I’ve Completed My Top 100+ Crime and Mystery Novels of All Time Reading Challenge!

I’ve Completed My Top 100+ Crime and Mystery Novels of All Time Reading Challenge!

Four years later, over 300 books were read, and scavenger hunting to find over 150 books in charity shops and second-hand stores — I’ve now completed reading all the books from my Top 100+ Crime and Mystery Novels list.

The books were all bundled up and given away! 🙁

This post is my celebration of persistence, determination, and achieving my goal.

You can read the background behind my reading challenge, check out the reading list with my tips and a summary of each author and their novels on my Top 100+ Crime and Mystery Novels list page, and find additional information in the following posts:

My Top 100+ Crime and Mystery Novels Reading List

What started as a journey to read a greater variety of authors in a genre I enjoy reading ended up becoming an adventure in discovering how the genre evolved.

The list includes books that were published from 1860 through to 1991; and the books are categorized as classics, golden age, suspense, hard-boiled/private eye, police procedural, espionage/thriller, criminal, cozy/traditional/whodunnit, historical, humorous, romantic suspense or psychological suspense.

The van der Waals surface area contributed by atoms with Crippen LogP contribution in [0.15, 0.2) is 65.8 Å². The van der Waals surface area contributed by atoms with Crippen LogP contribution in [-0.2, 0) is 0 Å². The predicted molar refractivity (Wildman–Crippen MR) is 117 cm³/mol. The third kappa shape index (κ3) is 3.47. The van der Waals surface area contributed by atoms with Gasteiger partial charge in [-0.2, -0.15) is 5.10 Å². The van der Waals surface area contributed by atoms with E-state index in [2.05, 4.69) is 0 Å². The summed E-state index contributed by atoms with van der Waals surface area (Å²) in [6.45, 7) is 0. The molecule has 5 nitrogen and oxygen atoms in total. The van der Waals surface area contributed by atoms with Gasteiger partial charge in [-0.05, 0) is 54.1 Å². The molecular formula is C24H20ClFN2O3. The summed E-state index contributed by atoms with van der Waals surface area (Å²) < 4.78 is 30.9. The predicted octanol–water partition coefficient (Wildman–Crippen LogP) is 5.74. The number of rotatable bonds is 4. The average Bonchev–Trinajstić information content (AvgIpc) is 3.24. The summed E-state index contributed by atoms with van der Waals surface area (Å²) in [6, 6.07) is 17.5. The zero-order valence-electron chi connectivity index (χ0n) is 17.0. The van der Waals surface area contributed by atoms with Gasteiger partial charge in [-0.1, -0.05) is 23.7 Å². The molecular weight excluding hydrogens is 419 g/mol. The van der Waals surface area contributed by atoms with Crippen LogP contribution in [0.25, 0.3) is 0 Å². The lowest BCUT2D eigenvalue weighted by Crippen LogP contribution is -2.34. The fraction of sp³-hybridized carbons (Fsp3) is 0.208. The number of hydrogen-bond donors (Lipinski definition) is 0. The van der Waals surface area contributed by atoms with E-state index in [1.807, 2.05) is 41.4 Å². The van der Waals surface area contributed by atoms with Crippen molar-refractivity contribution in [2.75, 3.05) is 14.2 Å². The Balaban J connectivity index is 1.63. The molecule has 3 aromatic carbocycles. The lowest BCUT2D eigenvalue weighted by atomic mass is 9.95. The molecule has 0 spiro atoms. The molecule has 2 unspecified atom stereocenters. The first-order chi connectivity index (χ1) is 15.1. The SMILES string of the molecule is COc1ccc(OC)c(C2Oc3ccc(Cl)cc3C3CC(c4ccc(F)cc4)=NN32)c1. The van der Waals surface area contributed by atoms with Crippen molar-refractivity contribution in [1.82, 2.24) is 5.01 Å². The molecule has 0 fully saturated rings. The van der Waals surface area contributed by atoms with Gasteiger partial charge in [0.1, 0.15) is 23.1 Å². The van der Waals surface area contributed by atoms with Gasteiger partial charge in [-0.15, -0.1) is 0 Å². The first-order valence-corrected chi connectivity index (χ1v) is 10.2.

My list was created by combining The Top 100 Crime Novels of All Time published by the British Crime Writers Association in 1990 with The Top 100 Mystery Novels of All Time published by the Mystery Writers of America in 1995 into one list.

Initially, I started reading the books in the order of their ranking on the list which I quickly discovered wasn’t the best approach and changed to:

  • Read the novels in order of their year published; from oldest to newest.
  • Start with earlier novels by the author and work through their novels to the novel on the list. For example, I read John Dickson Carr’s Dr Gideon Fell series in the following order before reading The Three Coffins:
    1. Hag’s Nook – 1933
    2. The Mad Hatter Mystery – 1933
    3. The Eight of Swords – 1934
    4. The Blind Barber – 1934
    5. Death-Watch – 1935
    6. The Hollow Man – 1935 (US title: The Three Coffins)

Benefits of this approach: